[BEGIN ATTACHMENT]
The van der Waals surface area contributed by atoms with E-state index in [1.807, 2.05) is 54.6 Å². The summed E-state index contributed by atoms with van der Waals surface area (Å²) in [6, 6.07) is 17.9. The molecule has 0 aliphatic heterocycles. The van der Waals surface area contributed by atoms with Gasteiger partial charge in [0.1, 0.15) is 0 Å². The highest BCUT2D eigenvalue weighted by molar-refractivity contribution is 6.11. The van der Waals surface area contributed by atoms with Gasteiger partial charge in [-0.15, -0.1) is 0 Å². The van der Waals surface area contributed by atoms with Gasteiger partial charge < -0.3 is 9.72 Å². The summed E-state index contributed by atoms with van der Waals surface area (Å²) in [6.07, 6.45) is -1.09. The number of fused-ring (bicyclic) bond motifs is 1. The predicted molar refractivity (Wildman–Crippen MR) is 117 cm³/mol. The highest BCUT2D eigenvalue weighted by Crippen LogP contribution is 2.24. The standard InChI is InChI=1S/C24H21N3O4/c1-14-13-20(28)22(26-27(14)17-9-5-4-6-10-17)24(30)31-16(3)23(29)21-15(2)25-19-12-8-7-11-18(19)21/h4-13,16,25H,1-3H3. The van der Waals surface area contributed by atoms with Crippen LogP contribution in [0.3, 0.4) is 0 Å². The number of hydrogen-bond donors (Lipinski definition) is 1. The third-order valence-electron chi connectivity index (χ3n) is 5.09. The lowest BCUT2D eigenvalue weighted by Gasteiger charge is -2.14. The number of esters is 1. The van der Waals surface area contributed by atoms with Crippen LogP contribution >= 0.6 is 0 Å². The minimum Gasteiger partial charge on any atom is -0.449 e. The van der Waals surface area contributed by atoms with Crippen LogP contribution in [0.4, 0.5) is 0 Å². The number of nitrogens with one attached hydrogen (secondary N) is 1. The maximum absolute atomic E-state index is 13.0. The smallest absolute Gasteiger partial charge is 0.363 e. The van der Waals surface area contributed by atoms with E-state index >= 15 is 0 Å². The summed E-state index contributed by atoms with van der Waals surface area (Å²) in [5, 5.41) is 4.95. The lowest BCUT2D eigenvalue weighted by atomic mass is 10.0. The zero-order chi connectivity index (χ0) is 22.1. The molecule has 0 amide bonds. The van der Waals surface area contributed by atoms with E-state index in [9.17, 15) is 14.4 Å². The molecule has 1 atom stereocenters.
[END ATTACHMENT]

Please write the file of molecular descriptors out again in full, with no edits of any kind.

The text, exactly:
The van der Waals surface area contributed by atoms with E-state index in [1.807, 2.05) is 54.6 Å². The summed E-state index contributed by atoms with van der Waals surface area (Å²) in [6, 6.07) is 17.9. The molecule has 0 aliphatic heterocycles. The van der Waals surface area contributed by atoms with Gasteiger partial charge in [0.1, 0.15) is 0 Å². The highest BCUT2D eigenvalue weighted by molar-refractivity contribution is 6.11. The van der Waals surface area contributed by atoms with Gasteiger partial charge in [-0.15, -0.1) is 0 Å². The van der Waals surface area contributed by atoms with Gasteiger partial charge < -0.3 is 9.72 Å². The summed E-state index contributed by atoms with van der Waals surface area (Å²) in [6.07, 6.45) is -1.09. The number of fused-ring (bicyclic) bond motifs is 1. The predicted molar refractivity (Wildman–Crippen MR) is 117 cm³/mol. The highest BCUT2D eigenvalue weighted by Crippen LogP contribution is 2.24. The standard InChI is InChI=1S/C24H21N3O4/c1-14-13-20(28)22(26-27(14)17-9-5-4-6-10-17)24(30)31-16(3)23(29)21-15(2)25-19-12-8-7-11-18(19)21/h4-13,16,25H,1-3H3. The van der Waals surface area contributed by atoms with Crippen LogP contribution in [0.3, 0.4) is 0 Å². The number of hydrogen-bond donors (Lipinski definition) is 1. The third-order valence-electron chi connectivity index (χ3n) is 5.09. The lowest BCUT2D eigenvalue weighted by Gasteiger charge is -2.14. The number of esters is 1. The van der Waals surface area contributed by atoms with Crippen LogP contribution >= 0.6 is 0 Å². The minimum Gasteiger partial charge on any atom is -0.449 e. The van der Waals surface area contributed by atoms with Crippen LogP contribution in [0.4, 0.5) is 0 Å². The number of nitrogens with one attached hydrogen (secondary N) is 1. The maximum absolute atomic E-state index is 13.0. The smallest absolute Gasteiger partial charge is 0.363 e. The van der Waals surface area contributed by atoms with E-state index >= 15 is 0 Å². The summed E-state index contributed by atoms with van der Waals surface area (Å²) in [5, 5.41) is 4.95. The lowest BCUT2D eigenvalue weighted by atomic mass is 10.0. The zero-order chi connectivity index (χ0) is 22.1. The molecule has 0 amide bonds. The van der Waals surface area contributed by atoms with E-state index in [9.17, 15) is 14.4 Å². The molecule has 1 atom stereocenters.